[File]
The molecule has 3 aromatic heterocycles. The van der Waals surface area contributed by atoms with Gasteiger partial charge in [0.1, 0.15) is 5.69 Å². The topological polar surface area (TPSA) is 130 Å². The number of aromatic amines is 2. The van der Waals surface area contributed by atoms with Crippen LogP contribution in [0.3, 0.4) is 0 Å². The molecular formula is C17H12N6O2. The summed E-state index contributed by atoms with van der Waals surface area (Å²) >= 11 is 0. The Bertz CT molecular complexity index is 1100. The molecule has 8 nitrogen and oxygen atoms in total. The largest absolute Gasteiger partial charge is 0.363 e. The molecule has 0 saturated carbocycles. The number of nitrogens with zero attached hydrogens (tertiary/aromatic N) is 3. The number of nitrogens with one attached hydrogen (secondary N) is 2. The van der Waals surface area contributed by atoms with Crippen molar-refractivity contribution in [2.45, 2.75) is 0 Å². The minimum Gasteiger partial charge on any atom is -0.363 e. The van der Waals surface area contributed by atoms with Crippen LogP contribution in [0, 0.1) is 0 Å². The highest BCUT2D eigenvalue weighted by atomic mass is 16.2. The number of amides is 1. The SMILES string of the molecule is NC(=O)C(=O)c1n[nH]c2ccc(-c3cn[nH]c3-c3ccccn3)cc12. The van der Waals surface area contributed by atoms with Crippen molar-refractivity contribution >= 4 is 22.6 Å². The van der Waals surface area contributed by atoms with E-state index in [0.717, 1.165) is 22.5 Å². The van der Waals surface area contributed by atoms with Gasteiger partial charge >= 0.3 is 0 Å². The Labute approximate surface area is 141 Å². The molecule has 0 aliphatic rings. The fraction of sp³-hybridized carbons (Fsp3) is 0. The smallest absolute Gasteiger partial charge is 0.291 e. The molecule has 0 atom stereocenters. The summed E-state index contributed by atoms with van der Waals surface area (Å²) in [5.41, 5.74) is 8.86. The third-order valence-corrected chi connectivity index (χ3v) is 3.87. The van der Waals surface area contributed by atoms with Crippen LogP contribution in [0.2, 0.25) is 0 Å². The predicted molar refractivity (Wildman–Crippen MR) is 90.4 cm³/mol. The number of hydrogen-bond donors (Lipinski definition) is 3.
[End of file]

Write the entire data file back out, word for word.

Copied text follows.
The molecule has 3 aromatic heterocycles. The van der Waals surface area contributed by atoms with Gasteiger partial charge in [0.1, 0.15) is 5.69 Å². The topological polar surface area (TPSA) is 130 Å². The number of aromatic amines is 2. The van der Waals surface area contributed by atoms with Crippen LogP contribution in [0.3, 0.4) is 0 Å². The molecular formula is C17H12N6O2. The summed E-state index contributed by atoms with van der Waals surface area (Å²) >= 11 is 0. The Bertz CT molecular complexity index is 1100. The molecule has 8 nitrogen and oxygen atoms in total. The largest absolute Gasteiger partial charge is 0.363 e. The molecule has 0 saturated carbocycles. The number of nitrogens with zero attached hydrogens (tertiary/aromatic N) is 3. The number of nitrogens with one attached hydrogen (secondary N) is 2. The van der Waals surface area contributed by atoms with Crippen molar-refractivity contribution in [2.45, 2.75) is 0 Å². The minimum Gasteiger partial charge on any atom is -0.363 e. The van der Waals surface area contributed by atoms with Crippen LogP contribution in [0, 0.1) is 0 Å². The highest BCUT2D eigenvalue weighted by atomic mass is 16.2. The number of amides is 1. The SMILES string of the molecule is NC(=O)C(=O)c1n[nH]c2ccc(-c3cn[nH]c3-c3ccccn3)cc12. The van der Waals surface area contributed by atoms with Crippen molar-refractivity contribution >= 4 is 22.6 Å². The van der Waals surface area contributed by atoms with E-state index in [0.717, 1.165) is 22.5 Å². The van der Waals surface area contributed by atoms with Gasteiger partial charge >= 0.3 is 0 Å². The Labute approximate surface area is 141 Å². The molecule has 0 aliphatic rings. The fraction of sp³-hybridized carbons (Fsp3) is 0. The smallest absolute Gasteiger partial charge is 0.291 e. The molecule has 0 atom stereocenters. The summed E-state index contributed by atoms with van der Waals surface area (Å²) in [5.41, 5.74) is 8.86. The third-order valence-corrected chi connectivity index (χ3v) is 3.87. The van der Waals surface area contributed by atoms with Crippen LogP contribution in [0.2, 0.25) is 0 Å². The predicted molar refractivity (Wildman–Crippen MR) is 90.4 cm³/mol. The number of hydrogen-bond donors (Lipinski definition) is 3.